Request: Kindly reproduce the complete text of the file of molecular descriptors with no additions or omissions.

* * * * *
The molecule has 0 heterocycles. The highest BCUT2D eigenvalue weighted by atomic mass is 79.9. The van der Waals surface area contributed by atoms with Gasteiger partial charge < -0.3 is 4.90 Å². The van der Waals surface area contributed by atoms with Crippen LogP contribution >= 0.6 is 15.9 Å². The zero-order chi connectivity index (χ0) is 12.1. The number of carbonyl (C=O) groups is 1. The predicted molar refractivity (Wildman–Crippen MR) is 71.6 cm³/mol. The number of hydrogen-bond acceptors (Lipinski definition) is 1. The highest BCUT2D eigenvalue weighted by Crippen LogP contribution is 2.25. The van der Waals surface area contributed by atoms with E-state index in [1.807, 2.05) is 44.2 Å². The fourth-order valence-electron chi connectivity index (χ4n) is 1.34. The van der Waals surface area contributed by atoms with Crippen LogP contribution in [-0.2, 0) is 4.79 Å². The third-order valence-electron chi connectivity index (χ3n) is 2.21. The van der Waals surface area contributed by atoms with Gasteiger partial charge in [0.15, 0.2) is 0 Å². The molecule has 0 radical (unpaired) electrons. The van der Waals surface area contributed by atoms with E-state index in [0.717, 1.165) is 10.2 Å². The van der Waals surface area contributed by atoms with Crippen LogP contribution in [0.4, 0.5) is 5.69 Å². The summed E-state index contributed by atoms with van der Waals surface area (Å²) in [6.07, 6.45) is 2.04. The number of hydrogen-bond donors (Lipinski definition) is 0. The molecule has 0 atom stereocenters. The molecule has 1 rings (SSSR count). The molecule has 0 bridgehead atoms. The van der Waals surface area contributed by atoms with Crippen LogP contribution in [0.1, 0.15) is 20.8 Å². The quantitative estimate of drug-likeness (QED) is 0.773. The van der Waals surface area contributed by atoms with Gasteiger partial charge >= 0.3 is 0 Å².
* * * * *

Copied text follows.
The molecule has 0 heterocycles. The highest BCUT2D eigenvalue weighted by atomic mass is 79.9. The van der Waals surface area contributed by atoms with Gasteiger partial charge < -0.3 is 4.90 Å². The van der Waals surface area contributed by atoms with Crippen LogP contribution >= 0.6 is 15.9 Å². The zero-order chi connectivity index (χ0) is 12.1. The number of carbonyl (C=O) groups is 1. The predicted molar refractivity (Wildman–Crippen MR) is 71.6 cm³/mol. The number of hydrogen-bond acceptors (Lipinski definition) is 1. The highest BCUT2D eigenvalue weighted by Crippen LogP contribution is 2.25. The van der Waals surface area contributed by atoms with E-state index in [1.807, 2.05) is 44.2 Å². The fourth-order valence-electron chi connectivity index (χ4n) is 1.34. The van der Waals surface area contributed by atoms with Crippen LogP contribution in [-0.2, 0) is 4.79 Å². The third-order valence-electron chi connectivity index (χ3n) is 2.21. The van der Waals surface area contributed by atoms with Gasteiger partial charge in [0.15, 0.2) is 0 Å². The molecule has 0 radical (unpaired) electrons. The van der Waals surface area contributed by atoms with E-state index in [0.717, 1.165) is 10.2 Å². The van der Waals surface area contributed by atoms with Crippen LogP contribution in [0.4, 0.5) is 5.69 Å². The summed E-state index contributed by atoms with van der Waals surface area (Å²) in [6.07, 6.45) is 2.04. The number of hydrogen-bond donors (Lipinski definition) is 0. The molecule has 0 atom stereocenters. The molecule has 1 rings (SSSR count). The molecule has 0 bridgehead atoms. The van der Waals surface area contributed by atoms with Crippen LogP contribution in [0.1, 0.15) is 20.8 Å². The quantitative estimate of drug-likeness (QED) is 0.773. The van der Waals surface area contributed by atoms with Gasteiger partial charge >= 0.3 is 0 Å².